This is unquestionably every bit as addictive and as capable a bike to ride hard and fast as the original Tuono R and then some, because even compared to that paragon of fun, the Racing sets new dynamic standards for the streetrod class. I can think of several circuits-and Varano is one of them-where I’d be ready to bet a competent rider could consistently lap faster on the upright handlebar, nose-fairing Tuono than he could on a fully faired Mille R or any of its sportbike competitors. That’s thanks to great leverage from the one-piece enduro-style handlebar which, together with the stock RSV-R footrests, delivers a fantastic riding position, not overly upright but with the grips pulled back to deliver extra control in tight hairpins or when flicking fast from one side to another through the fourth-gear Varano chicane.
Correcting a slide is easy with those high bars, and the Tuono holds the line you choose very well, so even with the quite stiff suspension settings dialed in for the racetrack, it didn’t deflect from the chosen line when I hit one of the car-induced bumps in the Varano tarmac while cranked over. The Tuono’s a thoroughbred thunderbike: It’s been well sorted, and perhaps the only suggestion I’d have would be to lower the handlebars 1.0 to 1.5 inches on the risers for track use, so as to put more of the rider’s weight over the front wheel and stop it from popping up quite so easily, especially on the angle if you get hard on the gas out of a turn.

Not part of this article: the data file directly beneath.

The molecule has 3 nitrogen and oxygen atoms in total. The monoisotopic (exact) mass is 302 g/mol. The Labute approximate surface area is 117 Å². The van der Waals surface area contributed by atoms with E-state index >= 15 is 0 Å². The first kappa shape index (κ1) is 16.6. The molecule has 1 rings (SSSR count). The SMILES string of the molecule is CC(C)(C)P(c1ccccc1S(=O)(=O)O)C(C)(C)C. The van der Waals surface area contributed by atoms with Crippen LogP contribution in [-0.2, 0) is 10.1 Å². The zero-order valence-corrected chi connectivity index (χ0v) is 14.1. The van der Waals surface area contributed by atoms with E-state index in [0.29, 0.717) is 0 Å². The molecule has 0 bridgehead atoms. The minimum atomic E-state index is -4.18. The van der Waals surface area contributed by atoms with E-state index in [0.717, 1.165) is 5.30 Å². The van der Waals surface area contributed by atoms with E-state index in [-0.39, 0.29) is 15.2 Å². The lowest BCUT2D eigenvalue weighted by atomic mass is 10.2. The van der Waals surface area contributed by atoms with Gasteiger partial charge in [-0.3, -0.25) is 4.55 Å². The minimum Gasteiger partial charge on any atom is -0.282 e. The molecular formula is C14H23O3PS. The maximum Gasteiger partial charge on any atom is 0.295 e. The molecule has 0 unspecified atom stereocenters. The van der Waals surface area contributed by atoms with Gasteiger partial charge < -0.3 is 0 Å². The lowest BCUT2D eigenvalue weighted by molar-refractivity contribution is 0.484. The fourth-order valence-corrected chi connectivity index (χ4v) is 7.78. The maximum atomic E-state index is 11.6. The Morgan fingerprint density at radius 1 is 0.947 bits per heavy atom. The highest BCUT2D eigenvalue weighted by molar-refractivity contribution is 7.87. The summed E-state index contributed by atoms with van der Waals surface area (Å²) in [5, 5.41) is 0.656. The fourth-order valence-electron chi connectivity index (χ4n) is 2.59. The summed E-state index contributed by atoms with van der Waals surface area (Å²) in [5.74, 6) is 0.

Aprilia has managed to create the same fun package as the original Tuono R, but in EvoCorsa race-ready form-a mean-looking, aggressive streetfighting superbike that is completely distinctive, with no obvious rivals and a huge amount of fun. Like I said-the ultimate track-day tool.
Naked Bike Spotter’s Guide
Overwhelmed by the number of naked and semi-naked bikes in the market now?
So were we. Here’s the rundown on how our trio fits in with the rest of the bunch.
At the completely exhibitionist end of the scale are the true naked bikes, such as BMW’s R1150R, the Buell Lightning, Ducati’s Monsters, Honda’s 919, Moto Guzzi’s V11 Sport, Suzuki’s naked SV and Bandit models and Triumph’s Speed Triple. While they obviously offer the least wind protection and most upright riding position, these blank canvases are great for making your own version of the perfect motorcycle.
Fork-mounted Bikini Fairings